Tanzania has been lauded for cracking down on money launderers and making it difficult for anonymous owners of multinationals in the extractive industry involved in the practice.
In a study titled Financial Secrecy Index 2020, the country was praised for enacting the recent Anti-Money Laundering (Electronic Fund Transfer and Cash Transaction Reporting) Regulations 2019 and the Tanzania Extractive Industries (Transparency and Accountability) Regulations 2019 that make it easy to know the ownership of companies.
“To date, the Tanzania Executive Industry Transparency Intuitive Committee has agreed on its roadmap to implement beneficial ownership disclosure, including establishing a materiality threshold of one per cent stake for the disclosure of beneficial ownership and establishing a central registry to house information from the extractive industry,” the study states.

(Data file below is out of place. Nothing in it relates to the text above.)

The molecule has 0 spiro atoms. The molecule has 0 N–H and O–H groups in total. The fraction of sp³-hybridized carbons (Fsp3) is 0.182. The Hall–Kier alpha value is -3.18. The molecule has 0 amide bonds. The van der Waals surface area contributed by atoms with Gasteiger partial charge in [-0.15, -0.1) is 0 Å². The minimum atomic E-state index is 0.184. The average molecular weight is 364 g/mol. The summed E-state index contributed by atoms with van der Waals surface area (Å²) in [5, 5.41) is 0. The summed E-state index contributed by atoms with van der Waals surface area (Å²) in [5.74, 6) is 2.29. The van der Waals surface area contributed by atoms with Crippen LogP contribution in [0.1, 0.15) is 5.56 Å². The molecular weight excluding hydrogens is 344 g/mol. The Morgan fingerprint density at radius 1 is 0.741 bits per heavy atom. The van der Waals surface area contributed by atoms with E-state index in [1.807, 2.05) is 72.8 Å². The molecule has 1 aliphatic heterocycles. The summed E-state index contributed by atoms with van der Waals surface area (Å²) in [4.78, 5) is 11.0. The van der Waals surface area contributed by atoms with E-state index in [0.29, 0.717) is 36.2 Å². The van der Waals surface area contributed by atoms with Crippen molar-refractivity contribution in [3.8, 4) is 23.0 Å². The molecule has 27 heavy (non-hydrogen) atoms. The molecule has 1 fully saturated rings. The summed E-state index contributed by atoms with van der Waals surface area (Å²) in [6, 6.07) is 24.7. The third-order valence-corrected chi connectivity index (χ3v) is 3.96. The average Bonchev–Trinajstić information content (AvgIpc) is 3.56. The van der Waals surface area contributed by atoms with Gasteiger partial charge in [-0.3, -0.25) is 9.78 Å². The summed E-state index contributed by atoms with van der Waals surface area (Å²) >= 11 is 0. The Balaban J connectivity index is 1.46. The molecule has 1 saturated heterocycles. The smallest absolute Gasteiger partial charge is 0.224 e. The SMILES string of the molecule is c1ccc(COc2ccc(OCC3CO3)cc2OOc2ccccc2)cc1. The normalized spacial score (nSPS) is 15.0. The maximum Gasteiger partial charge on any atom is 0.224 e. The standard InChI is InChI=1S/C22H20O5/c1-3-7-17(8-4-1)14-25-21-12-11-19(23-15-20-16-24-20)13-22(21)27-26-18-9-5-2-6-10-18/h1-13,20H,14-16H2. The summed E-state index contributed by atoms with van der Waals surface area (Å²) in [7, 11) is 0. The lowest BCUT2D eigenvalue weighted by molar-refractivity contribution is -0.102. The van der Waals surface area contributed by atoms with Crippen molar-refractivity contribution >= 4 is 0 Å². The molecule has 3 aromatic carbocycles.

The study also cites a $800,000 fine on five undisclosed banks in the region “for breach of anti-money laundering rules” saying these “are an indicator of increased oversight over financial institutions”.
As a measure to stop money laundering, the study says Tanzania has introduced “mandatory reporting formats with more details on the remitter and receiver of funds and strict reporting guidelines for lawyers and accountants”.
Money-transfer agents including forex bureaus are now required to report to the Financial Intelligent Unit of the ministry of Finance when making transactions of over $10,000 for cash transfers and $1,000 for digital transfers.
Tanzania is ranked 98 out of 133 jurisdictions in the world, and considered “moderately” secretive. Rwanda is one step below, at position 99, and Kenya leads the region in financial secrecy, at position 24 globally.